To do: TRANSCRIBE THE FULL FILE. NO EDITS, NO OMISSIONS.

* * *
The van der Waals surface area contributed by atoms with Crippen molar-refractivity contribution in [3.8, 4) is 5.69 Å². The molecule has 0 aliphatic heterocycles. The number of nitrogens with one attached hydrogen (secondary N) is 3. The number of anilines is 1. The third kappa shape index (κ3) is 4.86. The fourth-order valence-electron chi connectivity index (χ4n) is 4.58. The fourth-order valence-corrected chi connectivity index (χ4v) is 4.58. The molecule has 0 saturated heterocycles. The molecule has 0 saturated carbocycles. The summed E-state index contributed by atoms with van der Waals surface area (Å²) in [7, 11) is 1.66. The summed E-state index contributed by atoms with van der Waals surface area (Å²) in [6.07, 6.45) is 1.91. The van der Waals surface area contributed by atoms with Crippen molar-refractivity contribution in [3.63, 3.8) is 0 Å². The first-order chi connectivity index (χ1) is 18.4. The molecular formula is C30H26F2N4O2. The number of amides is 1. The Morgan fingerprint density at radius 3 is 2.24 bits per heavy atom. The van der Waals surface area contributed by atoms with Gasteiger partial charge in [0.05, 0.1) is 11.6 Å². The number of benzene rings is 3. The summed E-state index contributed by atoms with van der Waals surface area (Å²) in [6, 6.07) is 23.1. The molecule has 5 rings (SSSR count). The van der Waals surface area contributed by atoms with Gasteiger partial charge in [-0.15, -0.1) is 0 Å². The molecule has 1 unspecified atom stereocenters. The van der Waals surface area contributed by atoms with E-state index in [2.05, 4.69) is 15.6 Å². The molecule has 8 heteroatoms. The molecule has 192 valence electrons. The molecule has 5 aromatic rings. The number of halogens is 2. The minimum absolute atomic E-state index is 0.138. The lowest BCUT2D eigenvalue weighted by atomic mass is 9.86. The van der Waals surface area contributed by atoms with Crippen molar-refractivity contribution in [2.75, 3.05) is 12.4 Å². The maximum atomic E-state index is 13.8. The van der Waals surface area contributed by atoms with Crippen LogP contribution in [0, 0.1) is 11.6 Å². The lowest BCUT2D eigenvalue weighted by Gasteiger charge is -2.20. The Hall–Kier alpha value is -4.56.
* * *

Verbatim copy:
The van der Waals surface area contributed by atoms with Crippen molar-refractivity contribution in [3.8, 4) is 5.69 Å². The molecule has 0 aliphatic heterocycles. The number of nitrogens with one attached hydrogen (secondary N) is 3. The number of anilines is 1. The third kappa shape index (κ3) is 4.86. The fourth-order valence-electron chi connectivity index (χ4n) is 4.58. The fourth-order valence-corrected chi connectivity index (χ4v) is 4.58. The molecule has 0 saturated heterocycles. The molecule has 0 saturated carbocycles. The summed E-state index contributed by atoms with van der Waals surface area (Å²) in [7, 11) is 1.66. The summed E-state index contributed by atoms with van der Waals surface area (Å²) in [6.07, 6.45) is 1.91. The van der Waals surface area contributed by atoms with Crippen molar-refractivity contribution in [3.63, 3.8) is 0 Å². The first-order chi connectivity index (χ1) is 18.4. The molecular formula is C30H26F2N4O2. The number of amides is 1. The Morgan fingerprint density at radius 3 is 2.24 bits per heavy atom. The van der Waals surface area contributed by atoms with Gasteiger partial charge in [0.05, 0.1) is 11.6 Å². The number of benzene rings is 3. The summed E-state index contributed by atoms with van der Waals surface area (Å²) in [6, 6.07) is 23.1. The molecule has 5 rings (SSSR count). The van der Waals surface area contributed by atoms with Gasteiger partial charge in [-0.15, -0.1) is 0 Å². The molecule has 1 unspecified atom stereocenters. The van der Waals surface area contributed by atoms with E-state index in [2.05, 4.69) is 15.6 Å². The molecule has 8 heteroatoms. The molecule has 192 valence electrons. The molecule has 5 aromatic rings. The number of halogens is 2. The minimum absolute atomic E-state index is 0.138. The lowest BCUT2D eigenvalue weighted by atomic mass is 9.86. The van der Waals surface area contributed by atoms with Crippen molar-refractivity contribution in [2.75, 3.05) is 12.4 Å². The maximum atomic E-state index is 13.8. The van der Waals surface area contributed by atoms with Crippen LogP contribution in [0, 0.1) is 11.6 Å². The lowest BCUT2D eigenvalue weighted by Gasteiger charge is -2.20. The Hall–Kier alpha value is -4.56.